From HK via Rooster-Pore to La La Land

About

Island Morning. We wake up in the loveliest guest room – comfy bed, intriguing artwork on the walls, hot shower with expensive skin and hair care products. Walk downstairs, where the baby is laughing, soft music is playing, and the maid is preparing our hot oatmeal with a generous sprinkle of sultanas, sliced banana and agave syrup. Train into town – my boyfriend goes straight to his (toy) conference, and I check into our design-led hotel…

Tuve. Situated in a gritty, cool, multi-coloured street below a flyover road in Causeway Bay, the dark, metallic hotel facade doesn’t call much attention to itself. ‘Cold and lonely‘, the boutique hotel is absolutely beautiful and comfortable in my Scandinavian eyes – timeless minimalist design, a deep quietness, everything held in concrete, raw wood, warm metals and white fabric, all natural elements, spacious rooms and bathrooms, with luxurious subtle scents and amenities, an ambience that gives you room to think … very, very nice. Philosophy keywords: severe, nuanced, stark, textured, shadow, light, intellect/philosophy/nature in dialogue, harmony, gentle vacuum, no boundaries, sensual and poetic, a utopian sentiment, timeless, placeless, genderless, meditation, rest, purity.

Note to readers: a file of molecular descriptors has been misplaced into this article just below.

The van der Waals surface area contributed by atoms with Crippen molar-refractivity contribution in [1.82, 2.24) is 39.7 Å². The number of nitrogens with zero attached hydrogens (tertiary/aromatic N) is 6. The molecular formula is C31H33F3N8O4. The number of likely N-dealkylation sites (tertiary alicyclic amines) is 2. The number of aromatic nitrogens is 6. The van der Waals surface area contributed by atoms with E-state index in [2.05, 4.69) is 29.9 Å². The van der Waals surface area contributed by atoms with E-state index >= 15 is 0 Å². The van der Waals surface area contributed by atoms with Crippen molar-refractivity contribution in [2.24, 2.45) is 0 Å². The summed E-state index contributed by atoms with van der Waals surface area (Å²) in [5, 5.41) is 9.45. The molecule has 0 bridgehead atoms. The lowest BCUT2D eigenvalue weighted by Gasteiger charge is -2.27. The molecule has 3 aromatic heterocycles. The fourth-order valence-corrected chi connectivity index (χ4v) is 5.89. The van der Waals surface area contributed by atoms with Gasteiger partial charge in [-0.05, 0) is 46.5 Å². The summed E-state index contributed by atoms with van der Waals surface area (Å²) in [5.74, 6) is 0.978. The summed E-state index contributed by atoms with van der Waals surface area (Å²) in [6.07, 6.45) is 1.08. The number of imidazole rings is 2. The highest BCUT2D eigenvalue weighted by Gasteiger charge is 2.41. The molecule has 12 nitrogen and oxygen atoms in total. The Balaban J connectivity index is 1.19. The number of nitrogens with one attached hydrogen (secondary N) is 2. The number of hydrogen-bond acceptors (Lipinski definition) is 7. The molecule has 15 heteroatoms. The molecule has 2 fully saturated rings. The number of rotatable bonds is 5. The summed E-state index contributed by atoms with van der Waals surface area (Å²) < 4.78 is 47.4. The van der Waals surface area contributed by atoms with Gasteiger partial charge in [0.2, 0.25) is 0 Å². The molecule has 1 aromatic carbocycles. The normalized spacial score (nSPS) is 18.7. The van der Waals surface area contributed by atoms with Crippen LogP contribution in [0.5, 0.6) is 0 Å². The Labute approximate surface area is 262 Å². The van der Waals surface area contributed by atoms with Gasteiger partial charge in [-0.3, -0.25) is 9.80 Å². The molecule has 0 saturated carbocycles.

Cafe Artisan. Meander around the area, which is a bit rougher than Central but still appealing, find a hip (Australian) coffee shop, from which I work all morning to sleepy, peaceful music.

Barre Bootcamp. In the evening, I go for a class at the original Barre2barre studio, hidden away above a 7-Eleven in a dingy corner building in Central, by no means as nicely decked out as ‘my’ studio (which was designed by a Danish interior stylist), and the training is also a lot less hard. But it’s still a great experience – I’m greeted warmly by the cheerful teacher; it’s fun to feel I belong somewhere in a foreign city; it’s soothing to be back at the barre and to use my body in a way I’ve come to love after more than two weeks’ break.

Yardbird. After the training, I trot through the steep, narrow streets on my own (my boyfriend has a business dinner), enjoying some alone time, walking where we walked together and remembering his anecdotes about this and that, towards a hip restaurant that ‘everyone’ has recommended (and which opens soon in Singapore too). It’s packed, and I feel lucky to get a seat at the shiny steel bar, chatting with the bartenders and waiters as I enjoy my first ever KFC – Korean Fried Cauliflower – and a house-made sparkling yuzu soda. Both so delicious. Cab home, hot shower, FaceTime with my mum. My boyfriend comes in late, wearing a white dress shirt, and opens a cold Japanese beer from the mini bar.